White car with the Uber logo on the side

Can I Sue an Uber Driver Directly for an Accident?

By Greg Kohn

Ridesharing drivers for Uber and Lyft often get in accidents. Can you sue Uber or Lyft, or should you sue their insurance companies? A New Jersey personal injury attorney can advise you of your legal rights and your options regarding automobile accidents like that.

An Overview of Suing a Rideshare Driver

Trying to understand who to sue if you are injured in an accident with an Uber or Lyft car can be confusing. At one time, it was common knowledge that Uber didn’t provide insurance coverage for drivers because they were considered independent contractors. 

In 2022, according to the Department of Labor & Workforce Development, Uber paid $100 million in a case involving misclassification of drivers as independent contractors. By classifying them as employees, the drivers became eligible for family leave insurance, unemployment compensation, and temporary disability.

What Determines Liability if You Get into an Accident?

Nowadays, the basic rule is that you can sue an Uber driver if they are at fault in an accident. Here are the three most common scenarios of what happens when you get into an accident with an Uber driver:

  • If the driver is using the Uber app and actively ‘on the clock’ with a passenger in the car, then Uber’s insurance will cover up to $1.5 million in damages
  • If the Uber driver is idling or driving around looking for a passenger and gets in an accident, then Uber insurance and the driver’s insurance apply. Uber will cover up to $50,000 in medical expenses for the injured or dead in the other car. After the driver’s insurance is exhausted, they may cover up to $100,000 in damages.
  • If the driver is operating with the app off, then the driver’s personal insurance applies. 

If the accident occurred when the Uber driver had a passenger, Uber’s insurance is supposed to cover $1.5 million for damage to property, injuries, or death resulting from the accident.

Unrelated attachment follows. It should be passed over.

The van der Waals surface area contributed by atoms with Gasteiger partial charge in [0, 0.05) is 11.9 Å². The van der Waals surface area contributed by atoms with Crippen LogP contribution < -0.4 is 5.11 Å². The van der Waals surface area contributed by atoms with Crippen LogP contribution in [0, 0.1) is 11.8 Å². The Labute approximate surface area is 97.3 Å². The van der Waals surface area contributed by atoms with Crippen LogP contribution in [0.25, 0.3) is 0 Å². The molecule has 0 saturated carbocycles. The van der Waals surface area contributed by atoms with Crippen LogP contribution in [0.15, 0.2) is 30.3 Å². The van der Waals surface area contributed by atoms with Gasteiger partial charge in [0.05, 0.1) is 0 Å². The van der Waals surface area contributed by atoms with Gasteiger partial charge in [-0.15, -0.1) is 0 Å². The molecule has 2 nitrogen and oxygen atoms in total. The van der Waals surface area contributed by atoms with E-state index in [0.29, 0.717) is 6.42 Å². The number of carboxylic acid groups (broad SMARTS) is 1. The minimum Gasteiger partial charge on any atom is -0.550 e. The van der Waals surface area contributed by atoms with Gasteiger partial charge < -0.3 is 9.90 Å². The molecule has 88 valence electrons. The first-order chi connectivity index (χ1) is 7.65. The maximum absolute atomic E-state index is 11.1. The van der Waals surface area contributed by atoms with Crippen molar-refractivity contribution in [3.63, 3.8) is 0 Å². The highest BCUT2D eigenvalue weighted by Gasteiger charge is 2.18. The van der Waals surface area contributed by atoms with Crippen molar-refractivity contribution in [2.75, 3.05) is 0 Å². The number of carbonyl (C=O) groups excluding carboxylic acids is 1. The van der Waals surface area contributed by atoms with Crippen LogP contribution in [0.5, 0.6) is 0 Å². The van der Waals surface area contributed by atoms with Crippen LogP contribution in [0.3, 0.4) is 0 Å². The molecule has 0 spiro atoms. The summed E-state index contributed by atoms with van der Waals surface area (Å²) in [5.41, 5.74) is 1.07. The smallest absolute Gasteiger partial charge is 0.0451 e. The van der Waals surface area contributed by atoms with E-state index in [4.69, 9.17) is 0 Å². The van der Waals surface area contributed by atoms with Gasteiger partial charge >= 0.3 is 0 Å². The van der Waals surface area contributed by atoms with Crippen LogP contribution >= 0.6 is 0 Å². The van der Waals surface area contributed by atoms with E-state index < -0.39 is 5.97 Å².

Can You Sue an Uber Driver in New Jersey?

In New Jersey, a no-fault state, all Uber drivers must maintain personal automobile insurance. Should you be involved in an accident with an Uber driver, your initial step is to submit a claim with your own insurance provider to cover medical expenses and lost earnings. 

Despite this no-fault system, situations may arise where pursuing legal action against the Uber driver becomes a viable option. This is particularly relevant if the Uber driver was predominantly responsible (exceeding 50% fault) for the accident, and you are seeking damages for non-economic losses, such as pain and suffering, which are not covered under your personal insurance policy.

Have You Been Injured in a Rideshare Accident in New Jersey? We Can Help.

Navigating the complexities of a rideshare accident in New Jersey, especially with companies like Uber and Lyft, can be daunting. The situation becomes even more complicated if the status of the rideshare app — whether it was active or not at the time of the accident — is uncertain. Coupled with the stress of mounting medical expenses and the financial strain from lost wages, the decision to pursue legal action against a rideshare company may seem overwhelming. The good news is that our firm wants to review your claim and help you understand your options. Contact us today and we can schedule a consultation.

About the Author
Greg Kohn is a partner at Nagel Rice and specializes in complex civil litigation cases, including professional malpractice, personal injury, class actions, wrongful death, products liability, and commercial litigation.  He has extensive experience representing clients in both state and federal court. Greg has tried many jury trials to verdict and has recovered over $50 million in settlements and verdicts in all types of personal injury matters including automobile accidents, wrongful death cases, slip and falls, and other catastrophic injury cases. Greg also handles medical malpractice cases, involving misdiagnoses, wrongful birth, and delayed cancer diagnosis. If you have questions regarding this article, you can contact Greg here.